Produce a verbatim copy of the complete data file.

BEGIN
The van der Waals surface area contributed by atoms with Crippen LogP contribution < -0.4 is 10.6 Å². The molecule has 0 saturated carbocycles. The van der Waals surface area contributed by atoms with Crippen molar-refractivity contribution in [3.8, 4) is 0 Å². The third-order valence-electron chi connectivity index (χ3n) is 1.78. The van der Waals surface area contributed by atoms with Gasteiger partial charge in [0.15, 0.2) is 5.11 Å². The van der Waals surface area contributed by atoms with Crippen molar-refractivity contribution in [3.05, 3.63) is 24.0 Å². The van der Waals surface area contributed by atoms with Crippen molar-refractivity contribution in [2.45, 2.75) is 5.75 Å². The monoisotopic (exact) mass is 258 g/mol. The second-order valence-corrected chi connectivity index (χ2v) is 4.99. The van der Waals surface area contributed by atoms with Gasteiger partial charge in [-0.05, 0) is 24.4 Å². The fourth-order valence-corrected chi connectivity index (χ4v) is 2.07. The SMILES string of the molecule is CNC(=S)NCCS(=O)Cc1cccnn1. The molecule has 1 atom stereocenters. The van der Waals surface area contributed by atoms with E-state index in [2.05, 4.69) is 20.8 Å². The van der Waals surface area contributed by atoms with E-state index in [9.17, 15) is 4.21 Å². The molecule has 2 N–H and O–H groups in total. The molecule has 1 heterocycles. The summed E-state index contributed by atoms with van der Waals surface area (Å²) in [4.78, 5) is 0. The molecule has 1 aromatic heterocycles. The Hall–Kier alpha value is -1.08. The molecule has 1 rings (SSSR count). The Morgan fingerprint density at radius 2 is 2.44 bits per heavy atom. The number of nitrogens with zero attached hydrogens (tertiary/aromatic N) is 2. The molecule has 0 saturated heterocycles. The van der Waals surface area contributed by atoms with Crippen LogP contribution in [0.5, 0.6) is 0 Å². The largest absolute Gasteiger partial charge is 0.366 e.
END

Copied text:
The van der Waals surface area contributed by atoms with Crippen LogP contribution < -0.4 is 10.6 Å². The molecule has 0 saturated carbocycles. The van der Waals surface area contributed by atoms with Crippen molar-refractivity contribution in [3.8, 4) is 0 Å². The third-order valence-electron chi connectivity index (χ3n) is 1.78. The van der Waals surface area contributed by atoms with Gasteiger partial charge in [0.15, 0.2) is 5.11 Å². The van der Waals surface area contributed by atoms with Crippen molar-refractivity contribution in [3.05, 3.63) is 24.0 Å². The van der Waals surface area contributed by atoms with Crippen molar-refractivity contribution in [2.45, 2.75) is 5.75 Å². The monoisotopic (exact) mass is 258 g/mol. The second-order valence-corrected chi connectivity index (χ2v) is 4.99. The van der Waals surface area contributed by atoms with Gasteiger partial charge in [-0.05, 0) is 24.4 Å². The fourth-order valence-corrected chi connectivity index (χ4v) is 2.07. The SMILES string of the molecule is CNC(=S)NCCS(=O)Cc1cccnn1. The molecule has 1 atom stereocenters. The van der Waals surface area contributed by atoms with E-state index in [2.05, 4.69) is 20.8 Å². The van der Waals surface area contributed by atoms with E-state index in [9.17, 15) is 4.21 Å². The molecule has 2 N–H and O–H groups in total. The molecule has 1 heterocycles. The summed E-state index contributed by atoms with van der Waals surface area (Å²) in [4.78, 5) is 0. The molecule has 1 aromatic heterocycles. The Hall–Kier alpha value is -1.08. The molecule has 1 rings (SSSR count). The Morgan fingerprint density at radius 2 is 2.44 bits per heavy atom. The number of nitrogens with zero attached hydrogens (tertiary/aromatic N) is 2. The molecule has 0 saturated heterocycles. The van der Waals surface area contributed by atoms with Crippen LogP contribution in [0.5, 0.6) is 0 Å². The largest absolute Gasteiger partial charge is 0.366 e.